A 'welfare mother' schools Mitt Romney. Plus, the best of the web this week.

A moving response to Mitt Romney from a mother who worked her way out of welfare. The biggest problem with the conservative movement. A powerful love story, told without a single word. A contest to determine the best word ever. And more! Enjoy.





Politics and World Affairs

I Was A Welfare Mother / Larkin Warren / The New York Times

Warren's personal story is a powerful and beautiful response to Romney's 47% comments.




Until Republicans Fix This Problem, They Can't Fix Any Problems / Conor Friedersdorf / The Atlantic

Highlights several honest and intelligent intellectual leaders within the GOP — and the broken discourse that prevents the party from absorbing their critiques and insights.




What Mitt Romney Doesn't Get About Responsibility / Ezra Klein / Bloomberg

"The problem is that he doesn’t seem to realize how difficult it is to focus on college when you’re also working full time, how much planning it takes to reliably commute to work without a car ... The working poor haven’t abdicated responsibility for their lives. They’re drowning in it."




The Incredibly Dumb Political Spending of 2012 / Ben Smith and Ruby Cramer / BuzzFeed

The effect of Citizens United and free-flowing PAC money may be the most important question of the 2012 campaign. So far, at least, the answer appears to be: less than anticipated.




Arts and Culture

A Love Story In 22 Pictures / TxBlackLabel / BuzzFeed

A powerful, powerful photo essay. Worth your time.




Best Word Ever: The Elite Eight / Ted McCagg / Questionable Skills

A brilliant idea: using a tournament bracket to decide the best word ever. From the comments section: "Phlegm over akimbo, what an upset!" I agree, Jacky. I agree.




The Spark File / Steven Johnson / Medium

One of my favorite writers shares a simple yet ingenious technique for capturing the fragments of ideas you have every day and turning them into truly meaningful ideas.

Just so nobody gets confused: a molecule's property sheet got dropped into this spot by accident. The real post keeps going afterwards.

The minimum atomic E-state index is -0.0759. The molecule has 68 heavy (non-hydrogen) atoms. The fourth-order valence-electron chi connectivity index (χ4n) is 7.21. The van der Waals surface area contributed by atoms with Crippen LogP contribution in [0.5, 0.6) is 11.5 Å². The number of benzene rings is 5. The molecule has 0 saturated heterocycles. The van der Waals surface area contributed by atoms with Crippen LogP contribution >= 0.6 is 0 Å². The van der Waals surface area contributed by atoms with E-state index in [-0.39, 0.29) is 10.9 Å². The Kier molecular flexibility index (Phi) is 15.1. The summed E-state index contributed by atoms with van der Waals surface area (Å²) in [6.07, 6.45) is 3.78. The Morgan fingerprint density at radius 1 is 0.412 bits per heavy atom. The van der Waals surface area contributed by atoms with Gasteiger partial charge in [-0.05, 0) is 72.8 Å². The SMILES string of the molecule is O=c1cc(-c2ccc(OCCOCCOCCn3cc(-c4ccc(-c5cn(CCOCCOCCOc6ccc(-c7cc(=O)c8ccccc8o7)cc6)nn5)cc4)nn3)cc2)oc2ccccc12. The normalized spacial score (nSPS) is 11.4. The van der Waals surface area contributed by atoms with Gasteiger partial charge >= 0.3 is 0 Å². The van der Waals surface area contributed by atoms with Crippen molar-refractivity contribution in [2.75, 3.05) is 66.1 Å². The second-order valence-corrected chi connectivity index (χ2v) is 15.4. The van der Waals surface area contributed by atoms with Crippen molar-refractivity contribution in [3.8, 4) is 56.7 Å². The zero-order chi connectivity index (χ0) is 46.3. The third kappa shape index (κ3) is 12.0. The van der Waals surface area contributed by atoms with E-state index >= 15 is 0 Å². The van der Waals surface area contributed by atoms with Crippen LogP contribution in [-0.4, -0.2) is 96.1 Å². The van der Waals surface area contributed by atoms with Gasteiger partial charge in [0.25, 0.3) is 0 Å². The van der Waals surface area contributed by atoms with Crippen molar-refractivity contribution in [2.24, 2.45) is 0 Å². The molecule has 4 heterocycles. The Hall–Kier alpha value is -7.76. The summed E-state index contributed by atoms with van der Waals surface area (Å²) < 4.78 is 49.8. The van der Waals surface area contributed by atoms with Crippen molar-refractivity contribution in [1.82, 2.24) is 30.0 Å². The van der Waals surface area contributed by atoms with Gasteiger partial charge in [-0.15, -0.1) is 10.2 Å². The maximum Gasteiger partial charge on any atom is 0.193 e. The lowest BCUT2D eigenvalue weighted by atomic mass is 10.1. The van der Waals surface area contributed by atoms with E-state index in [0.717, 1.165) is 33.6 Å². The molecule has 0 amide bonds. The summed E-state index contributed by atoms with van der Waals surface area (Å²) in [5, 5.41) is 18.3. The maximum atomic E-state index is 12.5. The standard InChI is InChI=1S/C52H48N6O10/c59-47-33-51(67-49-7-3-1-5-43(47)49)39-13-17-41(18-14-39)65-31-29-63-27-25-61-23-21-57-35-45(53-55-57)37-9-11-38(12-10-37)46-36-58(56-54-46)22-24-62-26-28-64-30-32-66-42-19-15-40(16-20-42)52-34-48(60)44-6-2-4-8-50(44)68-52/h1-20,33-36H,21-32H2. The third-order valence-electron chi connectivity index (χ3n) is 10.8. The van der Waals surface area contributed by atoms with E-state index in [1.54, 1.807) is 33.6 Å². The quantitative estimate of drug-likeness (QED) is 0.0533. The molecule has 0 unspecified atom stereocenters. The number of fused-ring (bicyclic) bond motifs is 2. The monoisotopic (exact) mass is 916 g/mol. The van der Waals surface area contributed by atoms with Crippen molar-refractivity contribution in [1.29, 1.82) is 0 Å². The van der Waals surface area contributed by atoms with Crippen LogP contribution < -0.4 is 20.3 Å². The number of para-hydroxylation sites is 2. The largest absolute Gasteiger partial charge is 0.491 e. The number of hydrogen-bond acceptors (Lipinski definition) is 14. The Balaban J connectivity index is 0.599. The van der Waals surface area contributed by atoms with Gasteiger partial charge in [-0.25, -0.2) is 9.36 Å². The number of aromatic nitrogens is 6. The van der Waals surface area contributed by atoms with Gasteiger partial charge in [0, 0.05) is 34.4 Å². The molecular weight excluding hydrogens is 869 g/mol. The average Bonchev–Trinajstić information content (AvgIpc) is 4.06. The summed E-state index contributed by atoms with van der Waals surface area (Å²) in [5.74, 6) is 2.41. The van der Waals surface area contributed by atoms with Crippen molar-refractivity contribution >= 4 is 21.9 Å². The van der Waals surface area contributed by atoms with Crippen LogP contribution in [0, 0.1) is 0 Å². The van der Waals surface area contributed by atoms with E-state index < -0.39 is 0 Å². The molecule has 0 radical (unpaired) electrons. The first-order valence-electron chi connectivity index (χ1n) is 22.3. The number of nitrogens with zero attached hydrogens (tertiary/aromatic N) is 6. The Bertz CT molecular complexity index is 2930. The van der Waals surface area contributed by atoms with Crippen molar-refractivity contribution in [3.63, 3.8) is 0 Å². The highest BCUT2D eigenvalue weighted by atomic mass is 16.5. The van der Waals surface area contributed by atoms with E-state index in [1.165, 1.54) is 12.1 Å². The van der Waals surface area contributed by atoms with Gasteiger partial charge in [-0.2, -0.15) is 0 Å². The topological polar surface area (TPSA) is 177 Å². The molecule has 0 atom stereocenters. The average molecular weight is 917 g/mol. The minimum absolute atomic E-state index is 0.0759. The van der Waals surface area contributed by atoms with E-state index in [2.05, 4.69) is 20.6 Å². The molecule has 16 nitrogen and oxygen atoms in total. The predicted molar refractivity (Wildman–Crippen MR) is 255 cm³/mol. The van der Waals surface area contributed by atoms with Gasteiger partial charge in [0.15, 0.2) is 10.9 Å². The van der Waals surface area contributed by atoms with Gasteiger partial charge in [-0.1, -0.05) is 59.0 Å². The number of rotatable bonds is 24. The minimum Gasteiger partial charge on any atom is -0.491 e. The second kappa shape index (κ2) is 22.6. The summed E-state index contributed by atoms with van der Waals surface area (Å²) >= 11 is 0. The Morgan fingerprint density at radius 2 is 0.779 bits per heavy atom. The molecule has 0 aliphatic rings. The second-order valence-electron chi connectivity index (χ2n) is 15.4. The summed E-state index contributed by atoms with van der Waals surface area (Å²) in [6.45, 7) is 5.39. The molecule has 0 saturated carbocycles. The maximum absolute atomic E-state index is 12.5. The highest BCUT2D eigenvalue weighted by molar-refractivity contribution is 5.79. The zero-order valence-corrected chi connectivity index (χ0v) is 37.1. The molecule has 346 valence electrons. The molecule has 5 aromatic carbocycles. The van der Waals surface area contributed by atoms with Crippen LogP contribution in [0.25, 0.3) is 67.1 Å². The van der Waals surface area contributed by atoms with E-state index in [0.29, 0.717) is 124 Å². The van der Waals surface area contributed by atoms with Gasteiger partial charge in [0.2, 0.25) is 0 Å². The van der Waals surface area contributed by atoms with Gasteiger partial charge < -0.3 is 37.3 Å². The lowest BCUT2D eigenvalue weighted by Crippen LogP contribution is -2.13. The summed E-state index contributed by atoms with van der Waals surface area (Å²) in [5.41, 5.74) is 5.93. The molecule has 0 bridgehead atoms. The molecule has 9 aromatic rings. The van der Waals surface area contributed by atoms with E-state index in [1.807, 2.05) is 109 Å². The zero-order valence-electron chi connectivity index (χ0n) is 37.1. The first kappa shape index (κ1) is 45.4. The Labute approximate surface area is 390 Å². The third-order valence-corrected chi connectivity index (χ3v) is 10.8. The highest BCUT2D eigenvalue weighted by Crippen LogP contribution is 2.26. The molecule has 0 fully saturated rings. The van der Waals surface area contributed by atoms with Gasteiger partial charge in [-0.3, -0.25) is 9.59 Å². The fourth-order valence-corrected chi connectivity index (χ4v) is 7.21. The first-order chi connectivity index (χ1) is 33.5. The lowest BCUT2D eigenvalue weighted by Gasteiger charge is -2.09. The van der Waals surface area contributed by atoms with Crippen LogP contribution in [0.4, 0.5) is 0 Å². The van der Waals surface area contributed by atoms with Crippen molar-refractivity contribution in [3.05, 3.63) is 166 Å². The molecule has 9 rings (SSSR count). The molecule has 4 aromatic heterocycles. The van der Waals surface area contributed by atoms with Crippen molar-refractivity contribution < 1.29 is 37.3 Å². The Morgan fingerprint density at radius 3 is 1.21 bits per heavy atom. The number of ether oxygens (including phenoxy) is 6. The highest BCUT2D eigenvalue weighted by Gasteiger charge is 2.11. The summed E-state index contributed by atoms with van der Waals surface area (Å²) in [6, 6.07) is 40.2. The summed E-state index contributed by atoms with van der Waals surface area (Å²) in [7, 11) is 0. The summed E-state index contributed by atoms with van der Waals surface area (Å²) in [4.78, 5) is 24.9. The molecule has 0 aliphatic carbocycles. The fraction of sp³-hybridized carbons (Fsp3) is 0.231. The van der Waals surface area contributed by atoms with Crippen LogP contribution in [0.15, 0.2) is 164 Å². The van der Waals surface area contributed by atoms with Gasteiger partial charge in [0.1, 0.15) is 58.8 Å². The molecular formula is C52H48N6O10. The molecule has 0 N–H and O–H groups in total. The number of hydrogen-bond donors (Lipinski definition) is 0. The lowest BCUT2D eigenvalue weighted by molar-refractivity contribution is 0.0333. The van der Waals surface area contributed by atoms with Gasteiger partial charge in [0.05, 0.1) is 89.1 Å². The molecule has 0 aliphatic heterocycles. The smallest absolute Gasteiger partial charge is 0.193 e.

Architects Are The Last People Who Should Shape Our Cities / Jonathan Meades / The Guardian

An entertaining and often perceptive screed: "Architecture, the most public of endeavours, is practiced by people who inhabit a smugly hermetic milieu which is cultish."




Business and Economics

What Business Is Wall Street In? / Mark Cuban / Blog Maverick

Cuban isn't the first to argue that high-frequency trading and short-term ownership are damaging to capitalism. But he does so engagingly and offers both interesting perspective and policy proposals.




Startup = Growth / Paul Graham

A lucid explanation of why not all new companies are startups, and some very interesting practical advice on how to effectively grow a startup in its early days.




If I Ruled The World / Michael Sandel / Prospect

"If I ruled the world, I would rewrite the economics textbooks. This may seem a small ambition, unworthy of my sovereign office. But it would actually be a big step toward a better civic life."




An Empire Built On Short-Armed Shirts / Mel and Patricia Ziegler / Bloomberg

Fun story of how Banana Republic was founded, told by the founders.




Science and Technology

How Much Tech Can One City Take? / David Talbot / San Francisco

Excellent piece on the unintended consequences of the tech industry's success in San Francisco, and on the uneasy relationship between new wealth and old ways of life.




50 Years Of The Jetsons: Why The Show Still Matters / Matt Novak / Smithsonian

Fascinating post on how the cartoon, launched in a time of "techno-utopianism and Cold War fears," "has had a profound impact on the way that Americans think and talk about the future."